Brown House Snake – One of the friendliest snakes to have around. Docile, non-venomous and they love eating rats! They’re brown with cream-coloured markings going down the body.

Snakes are amongst one of the most feared and misunderstood animals on earth, which stems from myths, legends, superstitions and over-exaggerated tales about these unique creatures. T.V. also has a negative impact by portraying them in a false way (i.e the Anaconda movies!). The lack of understanding and education about these animals often leads to them being killed, so it’s time we change our perceptions of these ecologically important animals.

Boomslang (male)- Thicker than the harmless green snakes, with a much larger head and eyes, these snakes are actually South Africa’s most toxic snake species. Fortunately, they are very shy and are reluctant to bite unless harassed. Interestingly, and quite uniquely amongst South African Snakes, they are sexually dimorphic. Males are green with black patterns, while females are a drab brown colour.

Boomslang (male)- Thicker than the harmless green snakes, with a much larger head and eyes, these snakes are actually South Africa’s most toxic snake species. Fortunately, they are very shy and are reluctant to bite unless harassed. Interestingly, and quite uniquely amongst South African Snakes, they are sexually dimorphic. Males are green with black patterns, while females are a drab brown colour.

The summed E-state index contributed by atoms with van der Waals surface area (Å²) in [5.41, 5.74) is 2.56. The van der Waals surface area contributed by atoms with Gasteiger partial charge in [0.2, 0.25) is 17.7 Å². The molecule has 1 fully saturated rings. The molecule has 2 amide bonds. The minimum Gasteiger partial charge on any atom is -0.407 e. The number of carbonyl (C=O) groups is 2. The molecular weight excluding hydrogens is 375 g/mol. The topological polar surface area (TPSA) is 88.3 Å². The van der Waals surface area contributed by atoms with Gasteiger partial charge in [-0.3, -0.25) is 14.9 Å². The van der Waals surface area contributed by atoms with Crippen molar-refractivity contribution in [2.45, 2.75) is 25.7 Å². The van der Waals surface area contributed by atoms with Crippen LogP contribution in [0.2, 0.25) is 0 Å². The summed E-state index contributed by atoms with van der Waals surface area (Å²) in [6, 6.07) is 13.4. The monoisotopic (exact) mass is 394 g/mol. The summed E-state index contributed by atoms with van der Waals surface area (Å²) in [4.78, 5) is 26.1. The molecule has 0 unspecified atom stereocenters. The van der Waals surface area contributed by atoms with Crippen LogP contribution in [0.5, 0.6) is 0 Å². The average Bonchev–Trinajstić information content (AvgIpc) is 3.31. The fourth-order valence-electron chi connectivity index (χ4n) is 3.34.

Contrary to popular belief, snakes do not attack people. They do not want to bite us. They are more scared of us than we are of them and that is the truth of the matter. Whenever they see us or sense our presence approaching, they either flee or remain undetected. They are very secretive and shy animals that prefer to be left alone, and that is exactly what you should do if you see a snake.

Boomslang (female)

Boomslang (female)

People are often bitten while trying to capture or kill a snake, so don’t ever try. If you see a snake while out walking, in one of the many beautiful nature reserves or conservancies in the Midlands, simply keep calm and stay still. Snakes get nervous when they see a lot of fast movement. If it’s crossing the path, keep a safe distance, appreciate the sighting, and consider yourself lucky that you have seen such a secretive animal. It will move off quite quickly. If it appears to not be moving and just basking (typical Puff Adder behaviour), either walk around it, giving a wide birth, or walk the other way. That’s all you need to do to avoid being bitten. You may shout it if you want, but you would just be wasting your breath. Snakes are completely deaf and have no ears. *NEVER pick up a snake, alive or dead. Even if you think you know what it is.